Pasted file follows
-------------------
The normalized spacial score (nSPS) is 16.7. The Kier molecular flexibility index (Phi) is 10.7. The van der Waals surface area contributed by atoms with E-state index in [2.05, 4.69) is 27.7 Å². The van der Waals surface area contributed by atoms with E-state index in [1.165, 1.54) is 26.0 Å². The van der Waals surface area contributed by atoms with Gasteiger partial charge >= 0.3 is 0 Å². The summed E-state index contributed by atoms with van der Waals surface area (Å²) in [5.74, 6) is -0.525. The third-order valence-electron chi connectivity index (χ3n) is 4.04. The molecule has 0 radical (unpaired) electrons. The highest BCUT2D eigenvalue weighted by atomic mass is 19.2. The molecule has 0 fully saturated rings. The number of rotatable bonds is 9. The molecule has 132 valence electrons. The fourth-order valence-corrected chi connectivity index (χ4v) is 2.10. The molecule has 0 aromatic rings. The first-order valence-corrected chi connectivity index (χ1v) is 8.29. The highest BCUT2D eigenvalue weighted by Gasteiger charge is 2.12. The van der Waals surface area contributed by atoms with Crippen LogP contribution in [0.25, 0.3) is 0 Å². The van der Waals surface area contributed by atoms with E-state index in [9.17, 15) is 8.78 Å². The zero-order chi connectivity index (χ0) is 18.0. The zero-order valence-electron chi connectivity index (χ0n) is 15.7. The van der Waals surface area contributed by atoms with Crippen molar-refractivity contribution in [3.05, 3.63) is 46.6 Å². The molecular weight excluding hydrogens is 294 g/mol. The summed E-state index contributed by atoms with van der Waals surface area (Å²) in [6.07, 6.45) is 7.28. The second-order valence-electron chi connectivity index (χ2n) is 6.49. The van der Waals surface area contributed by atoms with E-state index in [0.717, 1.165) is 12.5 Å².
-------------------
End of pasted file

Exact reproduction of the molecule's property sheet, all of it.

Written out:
The normalized spacial score (nSPS) is 16.7. The Kier molecular flexibility index (Phi) is 10.7. The van der Waals surface area contributed by atoms with E-state index in [2.05, 4.69) is 27.7 Å². The van der Waals surface area contributed by atoms with E-state index in [1.165, 1.54) is 26.0 Å². The van der Waals surface area contributed by atoms with Gasteiger partial charge >= 0.3 is 0 Å². The summed E-state index contributed by atoms with van der Waals surface area (Å²) in [5.74, 6) is -0.525. The third-order valence-electron chi connectivity index (χ3n) is 4.04. The molecule has 0 radical (unpaired) electrons. The highest BCUT2D eigenvalue weighted by atomic mass is 19.2. The molecule has 0 fully saturated rings. The number of rotatable bonds is 9. The molecule has 132 valence electrons. The fourth-order valence-corrected chi connectivity index (χ4v) is 2.10. The molecule has 0 aromatic rings. The first-order valence-corrected chi connectivity index (χ1v) is 8.29. The highest BCUT2D eigenvalue weighted by Gasteiger charge is 2.12. The van der Waals surface area contributed by atoms with Crippen LogP contribution in [0.25, 0.3) is 0 Å². The van der Waals surface area contributed by atoms with E-state index in [9.17, 15) is 8.78 Å². The zero-order chi connectivity index (χ0) is 18.0. The zero-order valence-electron chi connectivity index (χ0n) is 15.7. The van der Waals surface area contributed by atoms with Crippen molar-refractivity contribution in [3.05, 3.63) is 46.6 Å². The molecular weight excluding hydrogens is 294 g/mol. The summed E-state index contributed by atoms with van der Waals surface area (Å²) in [6.07, 6.45) is 7.28. The second-order valence-electron chi connectivity index (χ2n) is 6.49. The van der Waals surface area contributed by atoms with E-state index in [0.717, 1.165) is 12.5 Å².